Does life get any better than having beautiful pink blooms on a gray day?
For me, flowers are better than any other mind altering substance. They will lift my spirits, and symbolize everything that is good. They represent extravagant beauty. I would rather grow flowers than vegetables, which tells you how impractical I can be. Flowers appeal to all my senses: sight, smell, touch, hearing (the silence can be so full of thoughtful reflections that it is hardly silent at all!). (I know, there is taste, too, but for me, I don't need taste as much as the others...) I am so grateful after the many months of winter to see some color, some living things, again.
These were a gift to me this year on Easter, which, here in Michigan, was snowy and cold! What a welcome sight they were!
Today, as I post this picture, we have had a glorious day of 70 degrees and blue skies. I have been able to take a short walk outside, play with my dog and his ball, and stand barefoot in the grass. My life begins again! :-)
Some reflections today about Easter and the Ressurection... At Easter we celebrate Jesus' victory over sin and death. I personally have always found the transition from contemplating the cross to celebrating the Ressurection more difficult. It seems to me, though, upon some reflection, that one of the most important lessons of Easter, is this: We only achieve the power of the Ressurection by embracing the mysteries of the Cross. There is no ressurection without the cross. By accepting, by embracing the cross, we conform more perfectly to Jesus' example of embracing the Father's will completely, and the true power of the Christian life can be realized. Some form of suffering is intrinsic to the Christian walk. The disciple is not greater than his Master. Part of our freedom as Christians is having the freedom to choose the way that He walked, the way of love. Suffering comes in many forms; one needn't create opportunities. If we practice the virtues, if we practice love, we will have ample opportunity to choose others over ourselves, and this is always good for the soul. For true love requires that one suffer for the sake of the one they love. It is the Pascal Mystery.
There are hidden realities that can't be seen with the unaided eye. Details of the flower that are usually invisible to me can be seen with a macro lens, opening up a world of surprise. A microscope can show us bacteria or cellular variations that we otherwise would not know existed. So too, prayer opens our eyes to spiritual realities that remain hidden if we do not exercise our spiritual senses and improve our acuity for things other-worldly. Lent offered us opportunities to see with our spiritual senses. Let's not walk away unchanged, but bring those insights with us to assist us on the road ahead.
I walked through an old cemetery this afternoon, reading names on the tombstones and reflecting on those people who have lived before me. Most of those I saw died in the mid 1800s. Considering their lives and the world in which they lived, I was struck by the hardships and frequent losses they endured. Infants and small children, young men and women of 18 were buried in this small church cemetery along with just a few who lived to be in their 50s or later. On so many of the tombstones were professions of faith, statements of their belief in the ressurection, and the eternal nature of our lives. If we stop and don't see past the deaths, we will miss the very important truth of the Ressurection. But we can't skip ahead to the Ressurection without really understanding the Cross, either...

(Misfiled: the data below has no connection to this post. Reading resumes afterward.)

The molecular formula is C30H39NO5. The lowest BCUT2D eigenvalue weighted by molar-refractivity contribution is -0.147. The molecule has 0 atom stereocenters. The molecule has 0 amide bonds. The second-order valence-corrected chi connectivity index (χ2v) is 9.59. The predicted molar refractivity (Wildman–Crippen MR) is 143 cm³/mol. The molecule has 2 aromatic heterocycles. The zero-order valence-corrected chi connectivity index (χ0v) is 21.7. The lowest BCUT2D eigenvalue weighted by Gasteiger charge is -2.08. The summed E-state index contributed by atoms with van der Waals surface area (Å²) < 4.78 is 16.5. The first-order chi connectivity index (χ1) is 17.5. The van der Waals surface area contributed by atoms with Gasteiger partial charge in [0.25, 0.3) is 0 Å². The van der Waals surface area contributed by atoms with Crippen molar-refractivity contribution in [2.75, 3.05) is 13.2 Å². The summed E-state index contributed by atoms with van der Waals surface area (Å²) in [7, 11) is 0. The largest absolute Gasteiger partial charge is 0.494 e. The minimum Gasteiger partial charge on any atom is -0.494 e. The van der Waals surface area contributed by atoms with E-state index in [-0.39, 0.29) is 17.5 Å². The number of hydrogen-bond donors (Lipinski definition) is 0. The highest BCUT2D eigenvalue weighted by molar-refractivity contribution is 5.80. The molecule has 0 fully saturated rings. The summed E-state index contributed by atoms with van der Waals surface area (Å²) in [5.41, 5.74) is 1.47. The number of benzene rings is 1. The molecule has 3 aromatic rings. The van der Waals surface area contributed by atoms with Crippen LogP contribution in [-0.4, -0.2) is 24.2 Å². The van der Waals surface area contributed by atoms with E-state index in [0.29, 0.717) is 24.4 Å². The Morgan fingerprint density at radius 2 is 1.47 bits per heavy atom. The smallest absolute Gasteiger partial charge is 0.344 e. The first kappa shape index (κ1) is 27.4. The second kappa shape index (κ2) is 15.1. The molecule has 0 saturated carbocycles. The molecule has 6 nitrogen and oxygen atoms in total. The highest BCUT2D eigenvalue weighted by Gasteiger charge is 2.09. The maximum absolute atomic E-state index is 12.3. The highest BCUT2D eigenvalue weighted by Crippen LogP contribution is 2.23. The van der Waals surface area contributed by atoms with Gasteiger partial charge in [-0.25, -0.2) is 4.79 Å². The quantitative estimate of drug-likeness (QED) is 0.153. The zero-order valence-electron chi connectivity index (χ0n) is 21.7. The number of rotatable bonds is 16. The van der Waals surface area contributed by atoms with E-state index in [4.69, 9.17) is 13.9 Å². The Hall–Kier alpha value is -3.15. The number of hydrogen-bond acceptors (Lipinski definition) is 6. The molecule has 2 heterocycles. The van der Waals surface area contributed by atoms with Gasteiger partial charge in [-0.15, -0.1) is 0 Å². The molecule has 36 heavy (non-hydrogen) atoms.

The Ressurection is a reality which we will all know one day. To achieve it, one must accept the suffering that is inherent in this world, and live with our eyes fixed on the Kingdom which is to come.
The tabernacle in the Catholic Church remains empty from the end of Holy Thursday's Mass until Easter. There is nothing to describe the loss I feel when I see the empty tabernacle in the church. I am separated from my Lord by the death He accepted on my account.
He is not there. Not physically.
On Good Friday, we are witnesses to the ultimate sacrifice that has changed the world.
"...the Lord was pleased to crush him in infirmity... through his suffering, my servant shall justify many, and their guilt he shall bear... he surrendered himself to death and was counted among the wicked; and he shall take away the sins of many, and win pardon for their offenses." -Isaiah 53:10, 11, 12
I'm a wife, a mother of grown children, and work full time as a nurse practitioner with cancer patients. My work is gratifying often, and difficult and sad sometimes, too.
I'm average and extraordinary, just as you are. I've experienced profound failures, significant disappointments, had a few successes, and been the recipient of a lot of mercy. I try to keep perspective on what's important in life, and not get too upset about the rest.
My Catholic faith is important to me, and while I'm no theologian, it's my intention that my faith inform my outlook and values, and inspire personal virtue. I love that God desires to reveal himself to us. I love the small hints, the little bread crumbs, the multiple clues, and the pieces of the puzzle that dot the created world and point to the hand of the Creator. I love that He uses beauty, art, science, all his creatures and the invisible realm of our heart and emotions to communicate His goodness to us. And I love that the fullness of his love can be seen in the sacrifice of his son, Jesus, which makes me free.